6. [SciELO] Finally, in your opinion, what factors could contribute to accelerate the adoption of Open Science by quality journals? In particular, to what extent can journal leadership make a differentiated contribution?

[SUZANA GOMES] Quality journal editors have a central role in this movement, which aim to accelerate the adoption of open science. They can show, through different forms of communication, that preprints contribute to the responsible acceleration of research results and are in line with the new scientific and editorial policy. In this sense, editors of quality journals can contribute by exploring elements that are part of this policy, including open access, peer review, and data opening. Our experience in Educação em Revista, in the field of Education, can motivate other journals in the area. We are in the process, learning a lot and, moreover, we are open to participate in discussion and dissemination forums.

One way to collaborate is to make transparent the procedures implemented for the adoption of open science principles, especially preprints. Our expectation is that little by little, the scientific community will attest to the benefits of agile dissemination of knowledge and debate prior to publication. As a result, peer reviewers will be able to base their reviews on a broader and more fertile debate, which will undoubtedly result in greater qualification of the editorial process. It is important to remember that the adoption of open science principles involves a change of publishing culture, it requires time, as involves, among others, the opening of quality journals to change references that are well-established in academia itself.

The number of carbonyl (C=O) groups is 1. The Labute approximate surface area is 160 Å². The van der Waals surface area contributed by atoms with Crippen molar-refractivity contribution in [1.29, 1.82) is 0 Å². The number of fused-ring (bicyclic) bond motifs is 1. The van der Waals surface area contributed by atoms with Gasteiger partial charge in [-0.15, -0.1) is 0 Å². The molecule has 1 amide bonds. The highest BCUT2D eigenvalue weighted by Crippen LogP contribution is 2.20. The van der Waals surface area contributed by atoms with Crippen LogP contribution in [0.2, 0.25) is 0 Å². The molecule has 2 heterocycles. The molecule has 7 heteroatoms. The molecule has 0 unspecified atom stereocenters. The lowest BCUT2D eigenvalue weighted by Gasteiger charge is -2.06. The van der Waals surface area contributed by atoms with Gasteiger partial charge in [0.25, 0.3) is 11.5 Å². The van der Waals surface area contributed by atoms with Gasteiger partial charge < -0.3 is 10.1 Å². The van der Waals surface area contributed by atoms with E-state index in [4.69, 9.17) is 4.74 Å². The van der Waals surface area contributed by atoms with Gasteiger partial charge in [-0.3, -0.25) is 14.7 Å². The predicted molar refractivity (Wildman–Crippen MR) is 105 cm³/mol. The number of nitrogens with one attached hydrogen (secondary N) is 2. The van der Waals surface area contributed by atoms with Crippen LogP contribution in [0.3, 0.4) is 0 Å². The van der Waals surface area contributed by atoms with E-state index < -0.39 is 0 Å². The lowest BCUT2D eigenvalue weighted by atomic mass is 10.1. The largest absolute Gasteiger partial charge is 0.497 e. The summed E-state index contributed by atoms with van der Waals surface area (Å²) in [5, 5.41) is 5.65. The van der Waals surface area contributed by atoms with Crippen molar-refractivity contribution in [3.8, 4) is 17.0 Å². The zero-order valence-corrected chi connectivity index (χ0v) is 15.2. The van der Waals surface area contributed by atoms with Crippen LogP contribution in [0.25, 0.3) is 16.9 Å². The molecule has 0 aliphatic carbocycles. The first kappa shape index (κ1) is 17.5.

Acknowledgement

[SUZANA GOMES] We, the editors of Educação em Revista, acknowledge the direction of SciELO for the interview and for the opportunity to work in partnership. Thank you!

Note

1. EISEN, M.B., et al. Implementing a “publish, then review” model of publishing. eLife [online]. 2020, vol. 9, e64910 [viewed 00 July 2021]. https://doi.org/10.7554/elife.64910. Available from: https://pubmed.ncbi.nlm.nih.gov/33258772/

External links

Open Science Compliance Form: https://wp.scielo.org/wp-content/uploads/SciELO-Preprints-Open-Science-Compliance-Form_en.docx

SciELO 20 Years Week: https://www.scielo20.org/

SciELO Brazil Criteria: https://www.scielo.br/about/criterios-scielo-brasil

SciELO – Educação em Revista: https://www.scielo.br/edur/

SciELO Preprints: https://preprints.scielo.org/

 

About Eucídio Pimenta Arruda

PhD in Education. Associate Professor at Faculdade de Educação of the Universidade Federal de Minas Gerais. Deputy Coordinator of the Graduate Program in Education: Knowledge and Social Inclusion. General Editor of the journal Educação em Revista.

 

About Mônica Yumi Jinzenji

PhD in Education from the Universidade Federal de Minas Gerais – UFMG. Associate Professor at Faculdade de Educação and at the Graduate Program in Education at the same University. General Editor of Educação em Revista and History of Education researcher. Coordinator of the Study and Research Group on Written Culture.

 

Sobre Suzana dos Santos Gomes

She is an Associate Professor at Faculdade de Educação of the Universidade Federal de Minas Gerais (FaE/UFMG). Post-Doctor in Education from Universidade de Lisboa (UL) and Universidade de São Paulo (USP). PhD in Education. Researcher at the Educational Assessment and Measures Group (GAME) and Leader of the Action Research Group on University – Universitátis/FaE/UFMG. Professor and researcher of the Graduate Program in Education: Knowledge and Social Inclusion. General Editor of the journal Educação em Revista (FaE/UFMG).

 

Translated from the original in Portuguese by Lilian Nassi-Calò.

 

Como citar este post [ISO 690/2010]:

PACKER, A.L. and MENDONÇA, A. The journal Educação em Revista is reviewing only preprints in the “publish, then review” model [online]. SciELO in Perspective, 2021 [viewed ]. Available from: https://blog.scielo.org/en/2021/07/08/the-journal-educacao-em-revista-is-reviewing-only-preprints-in-the-publish-then-review-model/

 

Leave a Reply

Your email address will not be published.

Post Navigation